• Golden Globe Awards

Bahattar Hoorain [72 Virgins] (India)

Bahattar Hoorain (72 Virgins), helmed by director Sanjay Puran Singh Chauhan, is a dark comedy. At an extremist training facility, Bilal and Hakim are instructed that if they give their lives in the name of Allah, they will be rewarded with bahattar hoorain (72 beautiful virgins) in heaven.
Following their terrorist attack in Mumbai, the two men are surprised to not end up in the arms of beautiful virgins but in a hospital where their ghosts watch an autopsy being performed on their bodies.
The screenplay of the 90-minute film, which was shot in 28 days, was written by Anil Pandey and Junaid Wasi. The cast includes Payan Malhotra, Aamir Bashir, Ashok Pathak and Rasheed Naz.
The film examines the very real consequences of violent extremism and aims to convey the message that all life is precious and should be treated with nothing but dignity and respect.
In an interview on Zoom with the HFPA in December 2021, while he was in Mumbai, India, director Chauhan shared what inspired him to make the movie. “Since 9/11, I have been reading and hearing about suicide bombing. I wanted to make a very different perspective behind this, the thought of this ideology of suicide bombing. I always believed that there is a heaven and paradise, but the moment you open your eyes in this world, you are in a paradise and the moment you close your eyes, it’s over.
“So, you don’t need to find it anywhere else; you don’t have to die for it. Just by default, you are in paradise. That was my inspiration and thought behind this idea.”
He added that he was scared audiences might misunderstand the topic, but said that he has been getting good feedback, especially from the Muslim community. “I’m getting good feedback from them because this is a sore nerve that I am touching, and people are fed up with this around the world.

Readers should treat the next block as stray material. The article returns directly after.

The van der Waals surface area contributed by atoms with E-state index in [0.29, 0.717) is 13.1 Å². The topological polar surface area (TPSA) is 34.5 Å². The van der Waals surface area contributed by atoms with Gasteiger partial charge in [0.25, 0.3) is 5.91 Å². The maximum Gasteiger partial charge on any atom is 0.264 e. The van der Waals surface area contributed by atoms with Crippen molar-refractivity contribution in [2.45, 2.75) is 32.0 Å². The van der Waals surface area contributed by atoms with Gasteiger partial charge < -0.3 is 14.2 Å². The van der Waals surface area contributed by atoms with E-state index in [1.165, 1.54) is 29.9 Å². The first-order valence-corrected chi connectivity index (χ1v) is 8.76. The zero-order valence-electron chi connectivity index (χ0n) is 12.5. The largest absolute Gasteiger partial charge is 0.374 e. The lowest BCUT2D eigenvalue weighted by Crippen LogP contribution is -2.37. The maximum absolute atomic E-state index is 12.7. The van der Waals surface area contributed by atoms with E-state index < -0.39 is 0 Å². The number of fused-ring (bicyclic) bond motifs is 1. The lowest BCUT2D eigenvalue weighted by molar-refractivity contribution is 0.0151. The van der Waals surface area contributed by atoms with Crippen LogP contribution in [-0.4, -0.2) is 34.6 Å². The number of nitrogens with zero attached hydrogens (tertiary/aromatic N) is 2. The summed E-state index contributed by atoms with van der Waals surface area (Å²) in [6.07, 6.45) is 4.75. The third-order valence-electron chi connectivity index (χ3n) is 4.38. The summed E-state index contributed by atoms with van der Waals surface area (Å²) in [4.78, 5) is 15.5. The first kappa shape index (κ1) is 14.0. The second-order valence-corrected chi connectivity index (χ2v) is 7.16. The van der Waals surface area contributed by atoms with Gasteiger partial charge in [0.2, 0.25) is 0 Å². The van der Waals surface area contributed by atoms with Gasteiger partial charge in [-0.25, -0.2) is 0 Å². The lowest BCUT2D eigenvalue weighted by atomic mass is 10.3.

“My idea was never to talk about Islam because Islam is a peace-loving religion. But unfortunately, because of certain migrations and people who are misusing it, we sometimes think, okay, this is from the religion. But it is not.”
The director explained that he shot some of the film in black and white because he is talking about the afterlife, and some in color because the characters are trying hard to remember. “In memories, only the hard colors are left, so they are trying to fill their memories because they are trying to understand what is happening around them and why they are not getting this.
“Once you have a physical body form, you can see the colors.  But once you have left this world, nothing is left, like color and everything. Nothing is there, so it’s black and white.”
The National Award-winning writer-director said that he tried to create a paradox in every scene. “I wanted to create a world that whatever we are seeing, we are not believing in that.”
As such, he has a scene where there is a young couple kissing while the destruction is happening when one of the terrorists detonates himself. “This was difficult because I love making inspirational films. All the scenes are not part of the narrative right now, but we shot those scenes because I wanted to tell the story gorgeously, but also a story of destruction, a story of the misguided youth, their psyche.”